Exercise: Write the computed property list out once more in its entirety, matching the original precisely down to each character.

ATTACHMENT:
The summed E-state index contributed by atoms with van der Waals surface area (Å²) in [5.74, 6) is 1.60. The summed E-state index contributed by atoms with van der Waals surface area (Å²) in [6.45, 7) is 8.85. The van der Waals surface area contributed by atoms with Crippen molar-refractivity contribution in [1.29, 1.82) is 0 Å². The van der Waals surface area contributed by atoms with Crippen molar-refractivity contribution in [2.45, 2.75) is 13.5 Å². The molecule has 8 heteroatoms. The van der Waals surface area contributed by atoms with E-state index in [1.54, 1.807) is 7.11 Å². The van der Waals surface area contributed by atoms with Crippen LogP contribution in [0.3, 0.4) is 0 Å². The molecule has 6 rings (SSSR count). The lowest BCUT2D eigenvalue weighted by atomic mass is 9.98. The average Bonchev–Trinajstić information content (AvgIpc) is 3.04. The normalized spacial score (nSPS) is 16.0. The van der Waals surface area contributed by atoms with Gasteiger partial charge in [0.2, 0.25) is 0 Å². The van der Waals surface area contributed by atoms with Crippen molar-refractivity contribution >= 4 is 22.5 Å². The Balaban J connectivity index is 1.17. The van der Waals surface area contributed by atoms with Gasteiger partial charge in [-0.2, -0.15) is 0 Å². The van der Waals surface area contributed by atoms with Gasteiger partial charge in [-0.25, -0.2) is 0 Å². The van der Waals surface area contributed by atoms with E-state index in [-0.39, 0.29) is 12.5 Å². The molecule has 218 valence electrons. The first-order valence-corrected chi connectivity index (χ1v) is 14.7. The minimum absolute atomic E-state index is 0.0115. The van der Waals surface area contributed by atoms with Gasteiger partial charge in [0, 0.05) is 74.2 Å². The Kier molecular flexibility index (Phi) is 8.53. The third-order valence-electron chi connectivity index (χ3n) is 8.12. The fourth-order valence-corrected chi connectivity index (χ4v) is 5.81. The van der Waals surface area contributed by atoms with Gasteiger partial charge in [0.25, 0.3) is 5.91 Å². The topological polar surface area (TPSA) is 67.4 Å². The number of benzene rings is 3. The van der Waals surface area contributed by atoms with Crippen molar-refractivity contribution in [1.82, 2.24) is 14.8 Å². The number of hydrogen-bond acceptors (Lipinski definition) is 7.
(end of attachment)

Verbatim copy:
The summed E-state index contributed by atoms with van der Waals surface area (Å²) in [5.74, 6) is 1.60. The summed E-state index contributed by atoms with van der Waals surface area (Å²) in [6.45, 7) is 8.85. The van der Waals surface area contributed by atoms with Crippen molar-refractivity contribution in [1.29, 1.82) is 0 Å². The van der Waals surface area contributed by atoms with Crippen molar-refractivity contribution in [2.45, 2.75) is 13.5 Å². The molecule has 8 heteroatoms. The van der Waals surface area contributed by atoms with E-state index in [1.54, 1.807) is 7.11 Å². The van der Waals surface area contributed by atoms with Crippen LogP contribution in [0.3, 0.4) is 0 Å². The molecule has 6 rings (SSSR count). The lowest BCUT2D eigenvalue weighted by atomic mass is 9.98. The average Bonchev–Trinajstić information content (AvgIpc) is 3.04. The normalized spacial score (nSPS) is 16.0. The van der Waals surface area contributed by atoms with Gasteiger partial charge in [0.2, 0.25) is 0 Å². The van der Waals surface area contributed by atoms with Crippen molar-refractivity contribution >= 4 is 22.5 Å². The Balaban J connectivity index is 1.17. The van der Waals surface area contributed by atoms with Gasteiger partial charge in [-0.2, -0.15) is 0 Å². The van der Waals surface area contributed by atoms with Gasteiger partial charge in [-0.25, -0.2) is 0 Å². The van der Waals surface area contributed by atoms with E-state index in [-0.39, 0.29) is 12.5 Å². The molecule has 218 valence electrons. The first-order valence-corrected chi connectivity index (χ1v) is 14.7. The minimum absolute atomic E-state index is 0.0115. The van der Waals surface area contributed by atoms with Gasteiger partial charge in [0, 0.05) is 74.2 Å². The Kier molecular flexibility index (Phi) is 8.53. The third-order valence-electron chi connectivity index (χ3n) is 8.12. The fourth-order valence-corrected chi connectivity index (χ4v) is 5.81. The van der Waals surface area contributed by atoms with Gasteiger partial charge in [0.25, 0.3) is 5.91 Å². The topological polar surface area (TPSA) is 67.4 Å². The number of benzene rings is 3. The van der Waals surface area contributed by atoms with Crippen molar-refractivity contribution in [1.82, 2.24) is 14.8 Å². The number of hydrogen-bond acceptors (Lipinski definition) is 7.